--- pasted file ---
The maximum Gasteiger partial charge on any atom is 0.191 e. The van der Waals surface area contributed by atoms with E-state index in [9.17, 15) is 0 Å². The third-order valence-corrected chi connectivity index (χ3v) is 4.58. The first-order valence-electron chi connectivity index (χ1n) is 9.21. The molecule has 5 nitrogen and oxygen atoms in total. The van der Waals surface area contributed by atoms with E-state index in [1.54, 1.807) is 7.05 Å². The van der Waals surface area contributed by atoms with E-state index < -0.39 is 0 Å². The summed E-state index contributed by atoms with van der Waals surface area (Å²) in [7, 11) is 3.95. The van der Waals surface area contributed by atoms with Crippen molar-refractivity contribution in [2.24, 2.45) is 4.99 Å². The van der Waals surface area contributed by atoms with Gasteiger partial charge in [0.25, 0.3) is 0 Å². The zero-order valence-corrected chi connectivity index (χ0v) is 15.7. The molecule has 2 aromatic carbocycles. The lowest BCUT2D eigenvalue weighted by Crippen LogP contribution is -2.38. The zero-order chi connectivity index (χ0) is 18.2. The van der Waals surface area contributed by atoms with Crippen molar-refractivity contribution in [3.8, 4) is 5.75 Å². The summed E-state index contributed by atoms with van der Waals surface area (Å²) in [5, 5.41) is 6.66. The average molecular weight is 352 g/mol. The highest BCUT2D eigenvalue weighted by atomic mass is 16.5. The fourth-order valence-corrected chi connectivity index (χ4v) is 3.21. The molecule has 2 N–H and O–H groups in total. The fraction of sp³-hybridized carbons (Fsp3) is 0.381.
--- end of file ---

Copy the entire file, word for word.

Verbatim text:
The maximum Gasteiger partial charge on any atom is 0.191 e. The van der Waals surface area contributed by atoms with E-state index in [9.17, 15) is 0 Å². The third-order valence-corrected chi connectivity index (χ3v) is 4.58. The first-order valence-electron chi connectivity index (χ1n) is 9.21. The molecule has 5 nitrogen and oxygen atoms in total. The van der Waals surface area contributed by atoms with E-state index in [1.54, 1.807) is 7.05 Å². The van der Waals surface area contributed by atoms with E-state index < -0.39 is 0 Å². The summed E-state index contributed by atoms with van der Waals surface area (Å²) in [7, 11) is 3.95. The van der Waals surface area contributed by atoms with Crippen molar-refractivity contribution in [2.24, 2.45) is 4.99 Å². The van der Waals surface area contributed by atoms with Gasteiger partial charge in [0.25, 0.3) is 0 Å². The zero-order valence-corrected chi connectivity index (χ0v) is 15.7. The molecule has 2 aromatic carbocycles. The lowest BCUT2D eigenvalue weighted by Crippen LogP contribution is -2.38. The zero-order chi connectivity index (χ0) is 18.2. The van der Waals surface area contributed by atoms with Crippen molar-refractivity contribution in [3.8, 4) is 5.75 Å². The summed E-state index contributed by atoms with van der Waals surface area (Å²) in [5, 5.41) is 6.66. The average molecular weight is 352 g/mol. The highest BCUT2D eigenvalue weighted by atomic mass is 16.5. The fourth-order valence-corrected chi connectivity index (χ4v) is 3.21. The molecule has 2 N–H and O–H groups in total. The fraction of sp³-hybridized carbons (Fsp3) is 0.381.